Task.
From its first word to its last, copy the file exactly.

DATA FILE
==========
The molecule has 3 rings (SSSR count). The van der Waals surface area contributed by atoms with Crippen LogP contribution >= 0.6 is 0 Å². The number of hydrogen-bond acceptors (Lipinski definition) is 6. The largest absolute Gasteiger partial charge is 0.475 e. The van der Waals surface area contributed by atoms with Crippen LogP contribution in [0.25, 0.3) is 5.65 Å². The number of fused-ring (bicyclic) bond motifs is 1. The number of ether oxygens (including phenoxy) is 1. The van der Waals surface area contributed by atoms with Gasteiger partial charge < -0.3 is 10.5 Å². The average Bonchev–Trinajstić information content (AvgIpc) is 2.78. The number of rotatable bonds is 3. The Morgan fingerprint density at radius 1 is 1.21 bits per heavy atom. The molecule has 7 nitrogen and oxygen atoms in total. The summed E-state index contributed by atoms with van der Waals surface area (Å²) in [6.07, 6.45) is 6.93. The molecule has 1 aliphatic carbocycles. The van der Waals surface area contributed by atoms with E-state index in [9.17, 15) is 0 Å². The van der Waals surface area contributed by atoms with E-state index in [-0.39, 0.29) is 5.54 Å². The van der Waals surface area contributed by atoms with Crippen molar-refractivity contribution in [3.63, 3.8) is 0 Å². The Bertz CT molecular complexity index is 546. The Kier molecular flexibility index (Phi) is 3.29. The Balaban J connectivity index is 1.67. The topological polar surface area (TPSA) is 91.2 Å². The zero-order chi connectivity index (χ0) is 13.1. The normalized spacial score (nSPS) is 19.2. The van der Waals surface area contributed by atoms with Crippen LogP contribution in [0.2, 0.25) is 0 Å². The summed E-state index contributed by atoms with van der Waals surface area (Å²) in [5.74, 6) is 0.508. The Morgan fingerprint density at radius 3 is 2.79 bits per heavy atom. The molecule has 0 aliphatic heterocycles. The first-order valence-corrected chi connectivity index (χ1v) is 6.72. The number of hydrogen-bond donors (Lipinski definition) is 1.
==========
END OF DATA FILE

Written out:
The molecule has 3 rings (SSSR count). The van der Waals surface area contributed by atoms with Crippen LogP contribution >= 0.6 is 0 Å². The number of hydrogen-bond acceptors (Lipinski definition) is 6. The largest absolute Gasteiger partial charge is 0.475 e. The van der Waals surface area contributed by atoms with Crippen LogP contribution in [0.25, 0.3) is 5.65 Å². The number of fused-ring (bicyclic) bond motifs is 1. The number of ether oxygens (including phenoxy) is 1. The van der Waals surface area contributed by atoms with Gasteiger partial charge < -0.3 is 10.5 Å². The average Bonchev–Trinajstić information content (AvgIpc) is 2.78. The number of rotatable bonds is 3. The Morgan fingerprint density at radius 1 is 1.21 bits per heavy atom. The molecule has 7 nitrogen and oxygen atoms in total. The summed E-state index contributed by atoms with van der Waals surface area (Å²) in [6.07, 6.45) is 6.93. The molecule has 1 aliphatic carbocycles. The van der Waals surface area contributed by atoms with E-state index in [9.17, 15) is 0 Å². The van der Waals surface area contributed by atoms with E-state index in [-0.39, 0.29) is 5.54 Å². The van der Waals surface area contributed by atoms with Crippen molar-refractivity contribution in [3.63, 3.8) is 0 Å². The Bertz CT molecular complexity index is 546. The Kier molecular flexibility index (Phi) is 3.29. The Balaban J connectivity index is 1.67. The topological polar surface area (TPSA) is 91.2 Å². The zero-order chi connectivity index (χ0) is 13.1. The normalized spacial score (nSPS) is 19.2. The van der Waals surface area contributed by atoms with Crippen LogP contribution in [0.2, 0.25) is 0 Å². The summed E-state index contributed by atoms with van der Waals surface area (Å²) in [5.74, 6) is 0.508. The Morgan fingerprint density at radius 3 is 2.79 bits per heavy atom. The molecule has 0 aliphatic heterocycles. The first-order valence-corrected chi connectivity index (χ1v) is 6.72. The number of hydrogen-bond donors (Lipinski definition) is 1.